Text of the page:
Numbers 356. Report of Major John W. Fairfax, Assistant Adjutant and Inspector General, C. S. Army, of operations September 30-October 1.
HDQRS. LONGSTREET'S CORPS, ARMY OF NORTHERN VA.,
Ball's House, October 4, 1864.
COLONEL: I have the honor to report that there were 469 prisoners of war captured on the north side of the James on the 30th of September and 1st of October, including 16 officers and 118 negroes sent to Richmond. In additional thereto there were 134 wounded, left at Field's division hospital.
I am, colonel with great respect, your obedient servant,
JNO. W. FAIRFAX,
Major, Assistant Adjutant and Inspector General.
All are included up to the fourth day.
Lieutenant Colonel W. H. TAYLOR,
Numbers 357. Report of Lieutenant General James Longstreet, C. S. Army, commanding First Army Corps, of operations October 19-27.
HDQRS. FIRST CORPS, ARMY OF NORTHER VIRGINIA,
, ----, ---.
COLONEL: On the 19th of October, having partially recovered from my wound received at the battle of the Wilderness, I reported for duty and assumed command of the troops on the north side of the James River, consisting of the Local Defense troops, commanded by Lieutenant-General Ewell, Hoke's division, Field's division, and Gary's brigade of cavalry, as well as Pickett's division, holding the lines from the James River to Swifth Creek. General Ewell's command was in position in the trenches between the river and Fort Gilmer, General Hoke between the New Market and the Darbytown roads, and General Field took up the line to the Charles City road, both along the line of works which had been thrown up, connecting Fort Gilmer with the exterior line of the Charles City road. General Gary was picketing the White Oak Swamp, the crossings of which had been obstructed, and had the main body of his cavalry to the left of and back of the outer line of works.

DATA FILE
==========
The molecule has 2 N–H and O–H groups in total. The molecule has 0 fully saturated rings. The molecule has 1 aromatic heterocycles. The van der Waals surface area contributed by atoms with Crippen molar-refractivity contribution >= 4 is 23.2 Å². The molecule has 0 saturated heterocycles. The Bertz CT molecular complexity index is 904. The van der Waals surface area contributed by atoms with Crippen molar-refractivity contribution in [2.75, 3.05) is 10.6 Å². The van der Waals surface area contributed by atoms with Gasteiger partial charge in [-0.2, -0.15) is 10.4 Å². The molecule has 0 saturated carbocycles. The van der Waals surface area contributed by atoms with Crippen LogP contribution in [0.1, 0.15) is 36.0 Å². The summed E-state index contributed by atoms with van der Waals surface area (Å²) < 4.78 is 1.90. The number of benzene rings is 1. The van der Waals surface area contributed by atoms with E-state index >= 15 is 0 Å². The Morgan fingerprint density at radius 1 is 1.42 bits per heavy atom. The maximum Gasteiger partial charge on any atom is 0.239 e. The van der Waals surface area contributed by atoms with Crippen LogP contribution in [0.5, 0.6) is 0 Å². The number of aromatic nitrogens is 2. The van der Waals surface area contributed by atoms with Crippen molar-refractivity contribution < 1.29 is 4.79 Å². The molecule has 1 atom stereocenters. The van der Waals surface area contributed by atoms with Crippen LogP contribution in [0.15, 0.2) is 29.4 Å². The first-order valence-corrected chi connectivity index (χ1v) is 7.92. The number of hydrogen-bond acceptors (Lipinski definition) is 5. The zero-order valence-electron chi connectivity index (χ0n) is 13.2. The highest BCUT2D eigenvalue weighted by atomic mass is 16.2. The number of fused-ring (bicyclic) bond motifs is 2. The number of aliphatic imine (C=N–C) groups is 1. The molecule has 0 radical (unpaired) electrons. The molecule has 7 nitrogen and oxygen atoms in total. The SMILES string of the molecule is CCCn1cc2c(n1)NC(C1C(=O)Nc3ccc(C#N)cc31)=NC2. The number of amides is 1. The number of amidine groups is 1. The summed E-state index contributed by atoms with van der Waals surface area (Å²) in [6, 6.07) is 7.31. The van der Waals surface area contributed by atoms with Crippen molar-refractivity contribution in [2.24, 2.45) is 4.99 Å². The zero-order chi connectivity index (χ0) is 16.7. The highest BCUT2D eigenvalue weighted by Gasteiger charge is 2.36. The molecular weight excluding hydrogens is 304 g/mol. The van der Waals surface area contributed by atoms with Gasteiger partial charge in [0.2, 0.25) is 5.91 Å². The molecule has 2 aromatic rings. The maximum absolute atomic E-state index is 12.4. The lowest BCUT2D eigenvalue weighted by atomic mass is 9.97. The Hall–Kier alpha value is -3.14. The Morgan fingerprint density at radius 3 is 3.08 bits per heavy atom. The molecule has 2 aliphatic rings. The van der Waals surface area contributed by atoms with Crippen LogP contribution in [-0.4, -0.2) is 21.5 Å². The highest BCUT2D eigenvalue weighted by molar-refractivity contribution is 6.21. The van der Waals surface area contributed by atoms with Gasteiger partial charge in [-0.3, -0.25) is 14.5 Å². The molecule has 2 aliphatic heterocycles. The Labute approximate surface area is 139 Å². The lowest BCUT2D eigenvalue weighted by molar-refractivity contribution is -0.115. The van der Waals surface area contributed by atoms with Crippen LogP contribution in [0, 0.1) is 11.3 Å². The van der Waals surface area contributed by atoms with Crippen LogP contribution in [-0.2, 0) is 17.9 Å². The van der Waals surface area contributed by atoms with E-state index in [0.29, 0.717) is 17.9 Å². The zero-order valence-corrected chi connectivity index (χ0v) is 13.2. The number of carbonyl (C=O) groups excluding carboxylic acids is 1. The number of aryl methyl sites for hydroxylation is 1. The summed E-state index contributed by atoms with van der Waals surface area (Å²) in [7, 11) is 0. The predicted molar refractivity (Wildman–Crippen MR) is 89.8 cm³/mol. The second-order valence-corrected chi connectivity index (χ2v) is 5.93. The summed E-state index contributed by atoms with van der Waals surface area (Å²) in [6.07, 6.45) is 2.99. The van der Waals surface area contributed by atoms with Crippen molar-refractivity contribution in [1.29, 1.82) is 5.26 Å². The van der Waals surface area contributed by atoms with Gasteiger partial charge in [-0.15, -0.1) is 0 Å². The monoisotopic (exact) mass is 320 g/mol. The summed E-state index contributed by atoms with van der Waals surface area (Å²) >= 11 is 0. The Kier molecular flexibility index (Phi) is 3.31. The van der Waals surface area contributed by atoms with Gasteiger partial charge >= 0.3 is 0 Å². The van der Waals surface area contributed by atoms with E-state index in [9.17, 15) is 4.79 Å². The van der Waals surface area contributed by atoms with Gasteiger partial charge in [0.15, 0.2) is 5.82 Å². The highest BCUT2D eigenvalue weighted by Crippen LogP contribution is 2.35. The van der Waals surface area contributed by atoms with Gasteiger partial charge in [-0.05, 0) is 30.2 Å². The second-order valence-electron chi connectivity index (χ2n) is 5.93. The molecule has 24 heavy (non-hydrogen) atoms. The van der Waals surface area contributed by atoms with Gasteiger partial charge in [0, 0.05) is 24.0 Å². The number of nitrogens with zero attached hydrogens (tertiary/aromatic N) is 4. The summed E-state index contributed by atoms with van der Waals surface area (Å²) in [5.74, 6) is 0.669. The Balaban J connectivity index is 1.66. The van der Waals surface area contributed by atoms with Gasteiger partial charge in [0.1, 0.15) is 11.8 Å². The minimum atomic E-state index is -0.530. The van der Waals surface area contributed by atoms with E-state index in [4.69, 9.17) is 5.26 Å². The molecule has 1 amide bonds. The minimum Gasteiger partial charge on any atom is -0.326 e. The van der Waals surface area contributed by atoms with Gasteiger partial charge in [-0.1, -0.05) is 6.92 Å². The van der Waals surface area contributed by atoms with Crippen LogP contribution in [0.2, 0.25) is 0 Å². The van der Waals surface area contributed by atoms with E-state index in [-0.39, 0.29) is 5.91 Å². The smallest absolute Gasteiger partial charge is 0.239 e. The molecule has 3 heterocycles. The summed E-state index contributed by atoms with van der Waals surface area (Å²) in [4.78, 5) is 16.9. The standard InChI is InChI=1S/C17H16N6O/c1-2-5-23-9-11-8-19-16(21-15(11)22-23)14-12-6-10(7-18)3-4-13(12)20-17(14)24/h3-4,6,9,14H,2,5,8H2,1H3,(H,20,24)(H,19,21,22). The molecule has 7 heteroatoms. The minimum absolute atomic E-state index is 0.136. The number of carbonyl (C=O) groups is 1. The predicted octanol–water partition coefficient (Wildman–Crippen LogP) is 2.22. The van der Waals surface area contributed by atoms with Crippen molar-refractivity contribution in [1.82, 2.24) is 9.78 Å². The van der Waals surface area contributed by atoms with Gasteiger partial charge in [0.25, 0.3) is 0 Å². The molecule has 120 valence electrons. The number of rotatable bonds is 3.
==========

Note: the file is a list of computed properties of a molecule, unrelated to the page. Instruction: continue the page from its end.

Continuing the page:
On the 25th of October I was advised of the crossing of heavy bodies of the enemy to the north side of the river, continuing until the morning of the 27th. General Field was directed to throw a strong regiment across the Charles City road, and every effort was made to strengthen my works and dispose of the force at my command so as to cover the long line I had to defend as well as possible.
Early on the morning of the 27th it became evident that the enemy was moving to my left, and about 9 o'clock heavy skirmishing, amounting in some places almost to attacks, was opened along my line from the New Market to the Charles City roads. Under cover of this fire the enemy pushed a column through the White Oak Swamp, cutting out the obstructions at Hobson's Crossing (a point about one mile and